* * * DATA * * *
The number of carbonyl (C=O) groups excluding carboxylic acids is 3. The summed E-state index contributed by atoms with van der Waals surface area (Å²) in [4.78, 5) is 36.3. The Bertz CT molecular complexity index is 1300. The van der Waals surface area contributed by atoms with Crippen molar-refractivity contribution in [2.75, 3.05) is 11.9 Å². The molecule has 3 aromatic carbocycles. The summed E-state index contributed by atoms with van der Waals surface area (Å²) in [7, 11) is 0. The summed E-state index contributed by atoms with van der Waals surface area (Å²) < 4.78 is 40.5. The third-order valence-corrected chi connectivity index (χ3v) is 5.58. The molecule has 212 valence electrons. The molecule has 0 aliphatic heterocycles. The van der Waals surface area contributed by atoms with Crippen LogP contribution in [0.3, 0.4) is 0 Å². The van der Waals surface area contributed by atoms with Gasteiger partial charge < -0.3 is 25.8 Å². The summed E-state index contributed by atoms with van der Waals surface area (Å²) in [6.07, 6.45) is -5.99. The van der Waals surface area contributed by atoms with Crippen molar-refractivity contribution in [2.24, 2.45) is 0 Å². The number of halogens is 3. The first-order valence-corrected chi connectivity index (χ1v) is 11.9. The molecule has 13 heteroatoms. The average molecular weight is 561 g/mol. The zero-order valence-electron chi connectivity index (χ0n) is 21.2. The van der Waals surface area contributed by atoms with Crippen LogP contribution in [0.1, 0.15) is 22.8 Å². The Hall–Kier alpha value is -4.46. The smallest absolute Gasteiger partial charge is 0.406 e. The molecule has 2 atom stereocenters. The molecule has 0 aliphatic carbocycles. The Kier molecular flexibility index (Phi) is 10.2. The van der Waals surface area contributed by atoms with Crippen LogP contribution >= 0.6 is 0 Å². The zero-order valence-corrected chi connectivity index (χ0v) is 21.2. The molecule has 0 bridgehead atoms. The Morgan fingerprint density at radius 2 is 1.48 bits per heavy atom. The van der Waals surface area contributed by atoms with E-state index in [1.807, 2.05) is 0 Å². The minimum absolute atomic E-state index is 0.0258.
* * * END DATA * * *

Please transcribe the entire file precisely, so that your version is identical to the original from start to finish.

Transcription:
The number of carbonyl (C=O) groups excluding carboxylic acids is 3. The summed E-state index contributed by atoms with van der Waals surface area (Å²) in [4.78, 5) is 36.3. The Bertz CT molecular complexity index is 1300. The van der Waals surface area contributed by atoms with Crippen molar-refractivity contribution in [2.75, 3.05) is 11.9 Å². The molecule has 3 aromatic carbocycles. The summed E-state index contributed by atoms with van der Waals surface area (Å²) in [7, 11) is 0. The summed E-state index contributed by atoms with van der Waals surface area (Å²) < 4.78 is 40.5. The third-order valence-corrected chi connectivity index (χ3v) is 5.58. The molecule has 212 valence electrons. The molecule has 0 aliphatic heterocycles. The van der Waals surface area contributed by atoms with Crippen LogP contribution in [0.3, 0.4) is 0 Å². The van der Waals surface area contributed by atoms with Gasteiger partial charge < -0.3 is 25.8 Å². The summed E-state index contributed by atoms with van der Waals surface area (Å²) in [6.07, 6.45) is -5.99. The van der Waals surface area contributed by atoms with Crippen molar-refractivity contribution in [2.24, 2.45) is 0 Å². The number of halogens is 3. The first-order valence-corrected chi connectivity index (χ1v) is 11.9. The molecule has 13 heteroatoms. The average molecular weight is 561 g/mol. The zero-order valence-electron chi connectivity index (χ0n) is 21.2. The van der Waals surface area contributed by atoms with Crippen LogP contribution in [0.1, 0.15) is 22.8 Å². The Hall–Kier alpha value is -4.46. The smallest absolute Gasteiger partial charge is 0.406 e. The molecule has 2 atom stereocenters. The molecule has 0 aliphatic carbocycles. The Kier molecular flexibility index (Phi) is 10.2. The van der Waals surface area contributed by atoms with Crippen LogP contribution >= 0.6 is 0 Å². The zero-order valence-corrected chi connectivity index (χ0v) is 21.2. The molecule has 0 bridgehead atoms. The Morgan fingerprint density at radius 2 is 1.48 bits per heavy atom. The van der Waals surface area contributed by atoms with E-state index in [1.807, 2.05) is 0 Å². The minimum absolute atomic E-state index is 0.0258.